Foreign-exchange futures trading has the potential to more than double as regulatory measures push investors out of options and non-deliverable forwards, according to Greenwich Associates.
“Trading volume will shift to futures because, under the new rules, futures will provide a cheaper means of accessing the FX market,” Kevin McPartland, head of market structure and technology advisory service at Greenwich, said in a press release. “Investors are already comfortable with the products and now they will have a big incentive to make much more use of futures.”
Options and forward contracts have fallen under greater scrutiny and are now facing more stringent trading and clearing requirements, according to McPartland. A 5 percent reallocation from over-the-counter foreign-exchange derivatives to futures would result in growth of more than 50 percent in the latter category, he said.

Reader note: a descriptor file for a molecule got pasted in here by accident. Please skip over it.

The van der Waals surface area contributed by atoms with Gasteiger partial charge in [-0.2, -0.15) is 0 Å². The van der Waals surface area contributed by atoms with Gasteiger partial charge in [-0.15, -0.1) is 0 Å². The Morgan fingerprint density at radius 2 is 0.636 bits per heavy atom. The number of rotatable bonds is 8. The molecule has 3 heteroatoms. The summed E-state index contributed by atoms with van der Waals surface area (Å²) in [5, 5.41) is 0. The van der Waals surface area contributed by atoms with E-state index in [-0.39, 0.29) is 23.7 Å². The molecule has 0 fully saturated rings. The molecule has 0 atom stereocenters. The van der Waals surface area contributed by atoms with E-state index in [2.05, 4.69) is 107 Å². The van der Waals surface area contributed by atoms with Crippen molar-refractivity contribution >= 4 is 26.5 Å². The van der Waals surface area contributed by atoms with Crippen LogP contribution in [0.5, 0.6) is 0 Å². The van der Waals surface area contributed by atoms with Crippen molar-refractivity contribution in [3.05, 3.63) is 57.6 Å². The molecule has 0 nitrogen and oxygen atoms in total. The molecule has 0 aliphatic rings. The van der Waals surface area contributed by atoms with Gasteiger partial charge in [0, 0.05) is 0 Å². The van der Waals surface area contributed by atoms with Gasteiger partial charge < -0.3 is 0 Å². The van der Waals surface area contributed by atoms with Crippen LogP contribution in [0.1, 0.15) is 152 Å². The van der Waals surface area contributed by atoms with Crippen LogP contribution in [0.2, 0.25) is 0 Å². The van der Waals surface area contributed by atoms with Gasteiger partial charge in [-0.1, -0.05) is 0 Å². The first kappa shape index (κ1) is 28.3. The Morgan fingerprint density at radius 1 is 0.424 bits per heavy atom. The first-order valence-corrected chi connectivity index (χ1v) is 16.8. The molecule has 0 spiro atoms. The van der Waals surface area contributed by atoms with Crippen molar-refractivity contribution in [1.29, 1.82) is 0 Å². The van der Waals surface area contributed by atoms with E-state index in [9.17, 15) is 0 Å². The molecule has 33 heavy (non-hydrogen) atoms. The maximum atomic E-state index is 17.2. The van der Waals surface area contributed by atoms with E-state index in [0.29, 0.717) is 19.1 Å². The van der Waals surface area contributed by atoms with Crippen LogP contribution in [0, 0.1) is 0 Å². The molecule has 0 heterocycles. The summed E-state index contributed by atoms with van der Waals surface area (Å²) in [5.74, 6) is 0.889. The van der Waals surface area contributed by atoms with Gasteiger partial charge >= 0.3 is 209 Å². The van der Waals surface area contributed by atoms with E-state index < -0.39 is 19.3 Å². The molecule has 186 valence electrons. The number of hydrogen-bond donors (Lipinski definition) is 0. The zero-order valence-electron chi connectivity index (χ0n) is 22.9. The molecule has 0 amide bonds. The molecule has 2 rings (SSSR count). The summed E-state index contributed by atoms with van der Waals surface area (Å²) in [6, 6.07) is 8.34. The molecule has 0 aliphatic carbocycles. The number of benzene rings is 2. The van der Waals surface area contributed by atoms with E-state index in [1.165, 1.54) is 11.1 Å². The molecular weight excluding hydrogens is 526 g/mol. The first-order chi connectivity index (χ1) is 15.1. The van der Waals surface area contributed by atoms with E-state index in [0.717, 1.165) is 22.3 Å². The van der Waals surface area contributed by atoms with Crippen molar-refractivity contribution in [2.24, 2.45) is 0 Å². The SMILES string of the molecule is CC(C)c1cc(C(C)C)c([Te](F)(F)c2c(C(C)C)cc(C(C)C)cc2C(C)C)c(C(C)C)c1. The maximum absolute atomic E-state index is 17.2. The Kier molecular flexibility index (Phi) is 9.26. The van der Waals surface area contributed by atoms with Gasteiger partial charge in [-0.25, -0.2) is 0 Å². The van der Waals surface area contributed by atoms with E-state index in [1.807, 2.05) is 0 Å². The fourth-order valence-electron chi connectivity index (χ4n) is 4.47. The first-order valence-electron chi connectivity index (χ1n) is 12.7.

While firms are required by the Dodd-Frank Act in the U.S. to report trading in foreign-exchange forwards, spot dealing is exempt. More heavily-regulated assets command higher margin rates, making them more expensive.
Capital and liquidity rules for banks, known as Basel III, were enacted by international regulators in 2010 in a move to help protect the global economy after the worst worldwide financial crisis in decades following the collapse of the U.S. subprime mortgage market. Dodd-Frank, which includes the Volcker rule which seeks to curtail proprietary trading by banks, has added additional requirement to banks also working to meet Basel III regulations.
Trading in over-the-counter foreign-exchange options totaled $48 billion today, from $65 billion yesterday, according to data reported by U.S. banks to the Depository Trust Clearing Corp. and tracked by Bloomberg.
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